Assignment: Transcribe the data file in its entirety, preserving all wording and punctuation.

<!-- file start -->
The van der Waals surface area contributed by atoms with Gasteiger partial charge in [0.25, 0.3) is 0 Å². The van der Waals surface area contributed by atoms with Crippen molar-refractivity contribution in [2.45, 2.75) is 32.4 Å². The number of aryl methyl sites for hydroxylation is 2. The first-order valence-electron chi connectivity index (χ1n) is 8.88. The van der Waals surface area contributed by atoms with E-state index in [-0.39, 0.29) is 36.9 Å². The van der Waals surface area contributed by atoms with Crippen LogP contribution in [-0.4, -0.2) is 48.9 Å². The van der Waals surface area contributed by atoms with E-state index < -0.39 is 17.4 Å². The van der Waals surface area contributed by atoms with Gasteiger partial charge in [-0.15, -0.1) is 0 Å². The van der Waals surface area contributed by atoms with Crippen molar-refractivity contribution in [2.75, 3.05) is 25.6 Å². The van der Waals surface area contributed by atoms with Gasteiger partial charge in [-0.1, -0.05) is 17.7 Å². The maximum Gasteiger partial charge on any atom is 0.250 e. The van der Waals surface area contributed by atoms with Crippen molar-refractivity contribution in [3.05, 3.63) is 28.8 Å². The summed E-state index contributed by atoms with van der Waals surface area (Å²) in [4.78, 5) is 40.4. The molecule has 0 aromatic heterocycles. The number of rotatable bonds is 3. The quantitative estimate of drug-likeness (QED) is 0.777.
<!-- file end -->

The van der Waals surface area contributed by atoms with Gasteiger partial charge in [0.25, 0.3) is 0 Å². The van der Waals surface area contributed by atoms with Crippen molar-refractivity contribution in [2.45, 2.75) is 32.4 Å². The number of aryl methyl sites for hydroxylation is 2. The first-order valence-electron chi connectivity index (χ1n) is 8.88. The van der Waals surface area contributed by atoms with E-state index in [-0.39, 0.29) is 36.9 Å². The van der Waals surface area contributed by atoms with Crippen LogP contribution in [-0.4, -0.2) is 48.9 Å². The van der Waals surface area contributed by atoms with E-state index < -0.39 is 17.4 Å². The van der Waals surface area contributed by atoms with Gasteiger partial charge in [-0.15, -0.1) is 0 Å². The van der Waals surface area contributed by atoms with Crippen molar-refractivity contribution in [2.75, 3.05) is 25.6 Å². The van der Waals surface area contributed by atoms with Gasteiger partial charge in [-0.1, -0.05) is 17.7 Å². The maximum Gasteiger partial charge on any atom is 0.250 e. The van der Waals surface area contributed by atoms with Crippen molar-refractivity contribution in [3.05, 3.63) is 28.8 Å². The summed E-state index contributed by atoms with van der Waals surface area (Å²) in [4.78, 5) is 40.4. The molecule has 0 aromatic heterocycles. The number of rotatable bonds is 3. The quantitative estimate of drug-likeness (QED) is 0.777.